Before his father sent him to Parma to continue instruction under distinguished musicians in 1795, the 13-year-old gave a performance of one of his own compositions in Genoa. The Carmagnola consist of 14 variations on a popular French revolutionary song. Most of the inhabitants of Genoa were supporters of the Jacobins in France and welcomed the Ligurian Republic (1797-1805), which replaced the old aristocratic regime following Napoleon’s invasion of Italy. Napoleon quickly proved a bitter disappointment. By the time Niccol returned to Genoa at the end of 1797, the population had been forced to provide for the French army and was reduced to starvation.

After the fall of Napoleon, the Ligurian Republic, briefly restored in 1814, was dissolved for good by the Congress of Vienna under the leadership of Austrian foreign minister Prince Metternich in 1815. The old feudal powers were back in charge. Paganini was never again to play the Carmagnola variations. Instead, the Vienna Hoftheater resounded in 1828 to his variations on Haydn’s hymn, “God Save Kaiser Franz”, today known as the German national anthem. In Berlin a year later, he first performed his variations on the German emperor’s hymn, “Hail to Thee in Victor’s Crown”, which he then conveniently presented as “God Save the King”—variations on the English national anthem—in London in 1830. (It is the same tune.) Notwithstanding its reception by the crowned heads of Europe, Paganini’s music continued to express the unbridled energy of the Carmagnola.

Viennese classical music of the time reached its height in the works of Beethoven (1770-1827), which evoked the spirit of revolutionary ideals. “Be embraced, you millions. This kiss is for the whole world”, declared the Ninth Symphony in the words of Schiller’s poem. Napoleon’s conquests had meant that this “kiss” ended in disappointment. But Paganini’s music does not share Beethoven’s pathos. The theatrically pompous orchestral inserts in the first movement of Paganini’s Violin Concerto No. 1 are charged with a sense of irony.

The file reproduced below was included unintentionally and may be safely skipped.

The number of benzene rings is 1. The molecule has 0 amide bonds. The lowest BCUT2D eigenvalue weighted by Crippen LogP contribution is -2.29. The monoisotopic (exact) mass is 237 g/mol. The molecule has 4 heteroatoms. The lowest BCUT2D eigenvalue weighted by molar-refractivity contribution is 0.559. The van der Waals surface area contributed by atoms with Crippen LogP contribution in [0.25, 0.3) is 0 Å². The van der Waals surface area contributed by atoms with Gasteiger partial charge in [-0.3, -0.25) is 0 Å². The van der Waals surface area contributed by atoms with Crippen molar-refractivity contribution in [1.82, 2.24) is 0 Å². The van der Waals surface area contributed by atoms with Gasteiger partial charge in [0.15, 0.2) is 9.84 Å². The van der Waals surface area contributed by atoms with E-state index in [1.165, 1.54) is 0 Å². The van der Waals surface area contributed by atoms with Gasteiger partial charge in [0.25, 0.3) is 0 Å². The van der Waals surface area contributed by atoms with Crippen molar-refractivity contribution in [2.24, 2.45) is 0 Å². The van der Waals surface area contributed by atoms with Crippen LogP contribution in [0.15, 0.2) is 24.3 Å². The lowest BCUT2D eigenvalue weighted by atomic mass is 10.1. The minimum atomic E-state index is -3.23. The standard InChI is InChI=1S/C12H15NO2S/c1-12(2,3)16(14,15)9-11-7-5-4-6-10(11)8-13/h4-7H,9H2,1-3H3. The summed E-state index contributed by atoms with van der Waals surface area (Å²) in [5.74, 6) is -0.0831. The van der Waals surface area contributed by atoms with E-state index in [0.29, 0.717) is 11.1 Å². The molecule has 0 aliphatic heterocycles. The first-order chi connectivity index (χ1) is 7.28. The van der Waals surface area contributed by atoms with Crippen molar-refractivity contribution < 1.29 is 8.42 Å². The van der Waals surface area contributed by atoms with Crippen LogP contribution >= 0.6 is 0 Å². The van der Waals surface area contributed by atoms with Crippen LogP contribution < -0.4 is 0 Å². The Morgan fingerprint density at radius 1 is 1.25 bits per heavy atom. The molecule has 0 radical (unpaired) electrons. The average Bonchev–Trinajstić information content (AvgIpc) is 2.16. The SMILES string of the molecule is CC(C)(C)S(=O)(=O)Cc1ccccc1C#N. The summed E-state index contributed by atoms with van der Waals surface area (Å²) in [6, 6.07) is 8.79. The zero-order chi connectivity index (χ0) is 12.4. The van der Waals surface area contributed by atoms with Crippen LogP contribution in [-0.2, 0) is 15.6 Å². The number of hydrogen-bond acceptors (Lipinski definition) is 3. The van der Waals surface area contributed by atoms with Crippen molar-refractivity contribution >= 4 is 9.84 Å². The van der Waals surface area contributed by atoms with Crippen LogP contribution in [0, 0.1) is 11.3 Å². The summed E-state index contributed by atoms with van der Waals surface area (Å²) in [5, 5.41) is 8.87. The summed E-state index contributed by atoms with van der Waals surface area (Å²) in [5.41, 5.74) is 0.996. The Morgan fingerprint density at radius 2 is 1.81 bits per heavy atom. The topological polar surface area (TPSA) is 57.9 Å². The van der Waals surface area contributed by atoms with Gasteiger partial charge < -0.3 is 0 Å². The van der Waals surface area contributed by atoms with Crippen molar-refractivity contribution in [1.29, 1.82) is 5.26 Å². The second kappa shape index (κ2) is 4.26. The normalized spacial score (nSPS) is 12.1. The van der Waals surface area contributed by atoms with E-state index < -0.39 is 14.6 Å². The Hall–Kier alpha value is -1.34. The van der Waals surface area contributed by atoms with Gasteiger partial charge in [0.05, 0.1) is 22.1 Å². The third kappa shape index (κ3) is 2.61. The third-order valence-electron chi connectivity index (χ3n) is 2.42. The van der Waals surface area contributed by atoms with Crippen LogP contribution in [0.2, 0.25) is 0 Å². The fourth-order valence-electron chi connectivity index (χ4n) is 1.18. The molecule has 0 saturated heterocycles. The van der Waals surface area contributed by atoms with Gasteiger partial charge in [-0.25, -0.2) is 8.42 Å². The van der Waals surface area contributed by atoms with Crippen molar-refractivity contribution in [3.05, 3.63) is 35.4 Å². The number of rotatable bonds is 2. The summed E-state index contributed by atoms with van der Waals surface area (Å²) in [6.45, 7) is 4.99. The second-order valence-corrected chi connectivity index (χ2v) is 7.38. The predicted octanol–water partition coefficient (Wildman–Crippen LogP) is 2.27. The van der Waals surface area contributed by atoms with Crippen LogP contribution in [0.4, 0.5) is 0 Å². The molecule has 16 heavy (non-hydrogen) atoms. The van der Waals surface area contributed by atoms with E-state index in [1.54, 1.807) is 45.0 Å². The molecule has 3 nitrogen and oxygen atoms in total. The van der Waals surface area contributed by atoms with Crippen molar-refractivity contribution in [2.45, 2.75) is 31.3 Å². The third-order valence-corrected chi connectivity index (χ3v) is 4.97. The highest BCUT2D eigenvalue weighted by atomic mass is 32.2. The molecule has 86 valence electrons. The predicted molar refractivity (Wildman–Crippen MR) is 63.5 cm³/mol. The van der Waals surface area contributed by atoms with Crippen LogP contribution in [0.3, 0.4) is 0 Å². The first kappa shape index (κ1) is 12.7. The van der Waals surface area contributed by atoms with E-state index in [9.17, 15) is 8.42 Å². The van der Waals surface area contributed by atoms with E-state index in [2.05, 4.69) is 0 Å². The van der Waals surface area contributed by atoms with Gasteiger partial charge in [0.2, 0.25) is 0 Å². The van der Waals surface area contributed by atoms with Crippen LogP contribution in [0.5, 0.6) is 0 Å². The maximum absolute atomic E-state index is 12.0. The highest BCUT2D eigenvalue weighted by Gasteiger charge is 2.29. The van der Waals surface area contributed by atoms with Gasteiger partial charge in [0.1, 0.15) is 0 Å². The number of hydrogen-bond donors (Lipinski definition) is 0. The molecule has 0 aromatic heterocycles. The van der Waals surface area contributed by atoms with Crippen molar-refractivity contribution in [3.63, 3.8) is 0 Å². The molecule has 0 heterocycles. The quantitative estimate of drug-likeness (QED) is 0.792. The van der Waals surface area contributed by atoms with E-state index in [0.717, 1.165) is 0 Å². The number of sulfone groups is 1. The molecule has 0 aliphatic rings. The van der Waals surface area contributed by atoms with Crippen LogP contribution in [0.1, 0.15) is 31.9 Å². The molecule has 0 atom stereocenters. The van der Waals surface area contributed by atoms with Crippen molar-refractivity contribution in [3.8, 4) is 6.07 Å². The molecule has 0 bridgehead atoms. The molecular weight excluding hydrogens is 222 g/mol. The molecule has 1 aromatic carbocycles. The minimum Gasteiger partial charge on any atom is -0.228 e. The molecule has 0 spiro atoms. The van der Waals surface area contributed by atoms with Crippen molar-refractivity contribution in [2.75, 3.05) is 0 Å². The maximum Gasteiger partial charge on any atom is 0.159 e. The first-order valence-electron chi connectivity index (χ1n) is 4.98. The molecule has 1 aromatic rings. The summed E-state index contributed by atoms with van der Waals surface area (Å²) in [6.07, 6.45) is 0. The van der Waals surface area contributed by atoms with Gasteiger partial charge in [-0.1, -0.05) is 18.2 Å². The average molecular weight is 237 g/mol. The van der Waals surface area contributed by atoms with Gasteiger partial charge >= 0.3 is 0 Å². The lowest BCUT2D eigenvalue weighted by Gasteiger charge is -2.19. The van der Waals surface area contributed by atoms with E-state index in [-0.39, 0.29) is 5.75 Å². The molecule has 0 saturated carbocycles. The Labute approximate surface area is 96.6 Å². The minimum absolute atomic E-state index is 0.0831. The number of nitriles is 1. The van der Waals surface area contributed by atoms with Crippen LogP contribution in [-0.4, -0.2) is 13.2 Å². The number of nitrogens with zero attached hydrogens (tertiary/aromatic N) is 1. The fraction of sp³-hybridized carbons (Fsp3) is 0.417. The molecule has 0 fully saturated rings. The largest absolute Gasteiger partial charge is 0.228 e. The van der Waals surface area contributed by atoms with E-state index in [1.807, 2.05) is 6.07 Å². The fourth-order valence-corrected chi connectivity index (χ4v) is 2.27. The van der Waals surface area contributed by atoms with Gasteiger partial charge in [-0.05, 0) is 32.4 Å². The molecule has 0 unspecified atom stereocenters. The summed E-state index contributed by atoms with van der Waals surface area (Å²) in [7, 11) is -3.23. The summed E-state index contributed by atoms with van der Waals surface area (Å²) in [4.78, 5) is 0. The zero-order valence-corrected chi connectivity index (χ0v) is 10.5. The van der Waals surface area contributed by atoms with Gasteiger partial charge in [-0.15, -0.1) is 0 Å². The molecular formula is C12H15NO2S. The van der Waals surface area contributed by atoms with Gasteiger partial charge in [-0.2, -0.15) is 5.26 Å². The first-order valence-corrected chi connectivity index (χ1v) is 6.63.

Paganini and Beethoven represented very different musical traditions. Beethoven’s work expressed the high level of development reached by instrumental music in Austria-Hungary. His music unfolds to the listener in complex musical patterns. Paganini was influenced by the artistically and technically demanding culture of Italian opera. His virtuoso compositions appeal directly and spontaneously, often more improvised than composed. Like other Italian composers, he incorporated catchy folk music themes, as in “Il Carneval di Venezia”. He was more concerned than was Beethoven with the development of melody. The orchestra essentially served to accompany the soloist.

Paganini's 'Il Cannone Guarnerius' violin

Paganini explored the possibilities of the solo violin, developing new playing techniques and sounds. He often tuned the instrument to a higher pitch than usual. Exploiting his breathtaking virtuosity, he expanded the violin’s conventional tonal range. (Several works, like the “Sonata Napoleone” or “Le Streghe [Witches Dance]”, are played on a single string.) He employed reinforced harmonics (flageoletttöne) and developed a whole system of artificially generated harmonics that often seem to consist of two sounds. His handling of the bow was as impressive as it was dynamic. His trademark was a virtuoso plucking technique.

The effect of this music could be overwhelming. In the wake of the Congress of Vienna and the restoration of various European monarchies, at a time of considerable disillusionment, an individual managed to do the apparently impossible: create a new world—through art. Goethe, who heard Paganini in Weimar, referred to his music as “meteoric”, a “flaming column of cloud”.

Lucca Cathedral

At the same time, many so-called serious listeners were outraged by his alleged “bad taste” and lack of respect—for example, Paganini’s habit of arbitrarily reinterpreting the works of other composers (not that this was unique to him during this period). Nor was he considered to have shown the Catholic Church the required reverence. During solemn mass in Lucca Cathedral, the “Jacobin” Paganini played—as was noted in contemporary records—not only for an indecently long time. He also imitated various musical instruments and animals on his violin.